Though his desire is “natural,” the male’s role as Gardener puts him outside of Nature, placing him in a position of control. He can train Nature to his will, making it an instrument of seduction. The Lady is not so compliant. Her invocation of the intemperate is the opposite of cultivation. Where the Gardener would manage the cycle, she turns it back upon him, denying “natural” desire (which would enforce the cycle through procreation) by her appeal to the unaccommodating side of Nature, which lies beyond the garden’s fences. Between the Summer’s flowers and the Winter showers, she speaks the “no” of Autumn. This is the voice of asceticism: a form of self-control that resists control imposed from without.
But even if the power of the Outside can be found Within, there also will be found loneliness, and though her “no” may echo through the Winter, maybe come Springtime this Lady will have something new to say.
November 11, 2003
Too Many, or Too Few?Veterans’ wars are in the past.
Time’s passage mellows all things, even the hurts of war. Would that we had more veterans today, rather than this host on active duty. How long will they stay? How many will we honor on a future Veteran’s Day? How many on Memorial Day?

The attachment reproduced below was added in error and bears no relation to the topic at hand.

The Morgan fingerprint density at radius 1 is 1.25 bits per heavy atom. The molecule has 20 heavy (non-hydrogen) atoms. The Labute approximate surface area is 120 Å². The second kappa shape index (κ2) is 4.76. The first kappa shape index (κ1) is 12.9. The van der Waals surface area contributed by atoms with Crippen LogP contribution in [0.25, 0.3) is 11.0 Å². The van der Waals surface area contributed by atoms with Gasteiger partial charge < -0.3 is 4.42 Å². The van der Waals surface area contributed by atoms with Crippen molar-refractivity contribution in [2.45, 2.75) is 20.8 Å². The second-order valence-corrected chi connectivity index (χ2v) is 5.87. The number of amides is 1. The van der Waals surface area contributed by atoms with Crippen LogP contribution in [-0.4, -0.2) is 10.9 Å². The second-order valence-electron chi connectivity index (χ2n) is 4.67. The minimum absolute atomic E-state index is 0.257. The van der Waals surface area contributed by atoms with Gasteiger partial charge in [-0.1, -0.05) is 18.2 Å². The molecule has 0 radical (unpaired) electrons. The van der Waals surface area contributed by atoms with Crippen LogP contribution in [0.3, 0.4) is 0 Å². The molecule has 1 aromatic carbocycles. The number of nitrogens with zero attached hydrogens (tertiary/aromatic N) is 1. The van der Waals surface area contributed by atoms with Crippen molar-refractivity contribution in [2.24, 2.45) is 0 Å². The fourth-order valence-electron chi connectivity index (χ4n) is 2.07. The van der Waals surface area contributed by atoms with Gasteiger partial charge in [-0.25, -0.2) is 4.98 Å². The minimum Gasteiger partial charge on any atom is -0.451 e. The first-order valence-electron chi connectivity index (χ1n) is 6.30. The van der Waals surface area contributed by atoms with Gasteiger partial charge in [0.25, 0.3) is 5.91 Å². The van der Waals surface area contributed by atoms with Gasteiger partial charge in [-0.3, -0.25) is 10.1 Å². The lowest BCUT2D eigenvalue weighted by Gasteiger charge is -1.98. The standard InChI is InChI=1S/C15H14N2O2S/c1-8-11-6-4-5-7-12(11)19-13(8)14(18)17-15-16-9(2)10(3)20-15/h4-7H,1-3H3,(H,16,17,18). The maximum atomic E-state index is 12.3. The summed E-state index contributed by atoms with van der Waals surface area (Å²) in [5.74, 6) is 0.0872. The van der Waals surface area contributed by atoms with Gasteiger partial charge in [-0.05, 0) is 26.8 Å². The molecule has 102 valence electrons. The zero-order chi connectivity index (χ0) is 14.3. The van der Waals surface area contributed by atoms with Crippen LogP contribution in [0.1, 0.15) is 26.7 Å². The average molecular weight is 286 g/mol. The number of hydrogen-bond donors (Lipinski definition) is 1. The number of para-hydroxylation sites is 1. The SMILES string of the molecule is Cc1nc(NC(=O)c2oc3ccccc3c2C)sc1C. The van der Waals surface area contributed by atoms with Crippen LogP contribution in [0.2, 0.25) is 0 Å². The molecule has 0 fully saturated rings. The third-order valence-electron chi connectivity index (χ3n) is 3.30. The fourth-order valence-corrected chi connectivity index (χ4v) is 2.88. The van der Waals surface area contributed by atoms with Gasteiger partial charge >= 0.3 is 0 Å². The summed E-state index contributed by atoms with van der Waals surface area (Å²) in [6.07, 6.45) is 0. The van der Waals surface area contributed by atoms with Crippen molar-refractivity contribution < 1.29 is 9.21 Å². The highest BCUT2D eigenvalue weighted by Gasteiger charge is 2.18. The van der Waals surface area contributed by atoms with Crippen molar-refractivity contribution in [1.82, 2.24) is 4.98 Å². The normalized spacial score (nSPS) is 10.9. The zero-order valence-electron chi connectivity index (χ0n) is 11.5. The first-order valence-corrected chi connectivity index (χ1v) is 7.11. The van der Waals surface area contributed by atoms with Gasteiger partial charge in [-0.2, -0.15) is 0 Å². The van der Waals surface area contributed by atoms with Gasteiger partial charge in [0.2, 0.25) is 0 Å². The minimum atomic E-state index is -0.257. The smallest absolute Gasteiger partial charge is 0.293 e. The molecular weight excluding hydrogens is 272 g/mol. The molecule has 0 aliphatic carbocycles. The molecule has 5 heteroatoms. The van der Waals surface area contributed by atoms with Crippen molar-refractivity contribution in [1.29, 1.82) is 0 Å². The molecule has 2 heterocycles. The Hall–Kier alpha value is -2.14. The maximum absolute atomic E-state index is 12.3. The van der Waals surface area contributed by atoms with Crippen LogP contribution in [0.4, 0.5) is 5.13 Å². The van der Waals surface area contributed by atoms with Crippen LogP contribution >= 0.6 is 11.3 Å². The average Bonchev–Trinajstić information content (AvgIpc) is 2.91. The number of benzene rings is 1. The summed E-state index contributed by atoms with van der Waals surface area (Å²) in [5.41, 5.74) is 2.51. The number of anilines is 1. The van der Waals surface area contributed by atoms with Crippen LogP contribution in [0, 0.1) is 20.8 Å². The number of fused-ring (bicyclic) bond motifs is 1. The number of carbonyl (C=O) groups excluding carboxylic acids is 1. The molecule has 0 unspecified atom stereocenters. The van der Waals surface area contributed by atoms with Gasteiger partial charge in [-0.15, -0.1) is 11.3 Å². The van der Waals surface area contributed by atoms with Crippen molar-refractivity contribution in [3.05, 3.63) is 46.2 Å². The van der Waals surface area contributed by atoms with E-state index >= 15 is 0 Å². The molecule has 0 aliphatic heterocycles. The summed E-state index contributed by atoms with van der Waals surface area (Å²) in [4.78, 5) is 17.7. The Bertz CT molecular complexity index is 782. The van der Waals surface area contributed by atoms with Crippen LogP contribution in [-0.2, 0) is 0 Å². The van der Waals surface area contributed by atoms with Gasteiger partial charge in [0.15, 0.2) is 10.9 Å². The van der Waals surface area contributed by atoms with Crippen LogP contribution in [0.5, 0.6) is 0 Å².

Quickly we would wish to put the war away, making veterans out of soldiers, history out of horror. Did I say mellow? Rather, time wears down rough edges, blurs sharp distinctions, and ignores the obvious, allowing murder to adhere to glory, mingling death with duty, impaling the Other upon our best intent.
This Holiday is as much about forgetting as it is about remembrance.
Someone forgot the proper rigging of the flag that flies at the Blockhouse, the Park’s reminder of forgotten wars. The War of 1812; what was that about? Something to do with Britain fighting France; Napoleon and Wellington and those guys, and we no more than a tangent. But that was long ago, and now allegiances are reversed, under our dictate. To remember would only confound, and cause dissent. Perhaps that’s why the flag was flying upside down, the martial signal of distress.
If we do not come to our own rescue, no one will.
But can we be rescued from ourselves?
It is the muster of confusion: call out the troops, before we run short of veterans.
November 4, 2003
October 31, 2003
GhostwoodAt the edge of the wood the sunbeams break
Stippling patterns on the shade
Trail fading into dark…
At the edge of the wood, and the Tree is Birch
White bark peels back and shreds like years
Layer on layer
Year on year
Heartwood wound in a fraying shroud
The light slides over the darkness
As today wraps ‘round the past
The Tree unwinds; a spiral ghost
Revisiting what was
A seed unfolds
A sapling sways
A twig attains the sky
A root winds down
Heaven and earth entwine
But ruin and rot and lightning strike
Reap only blackened ground
And wicked winds will roots upheave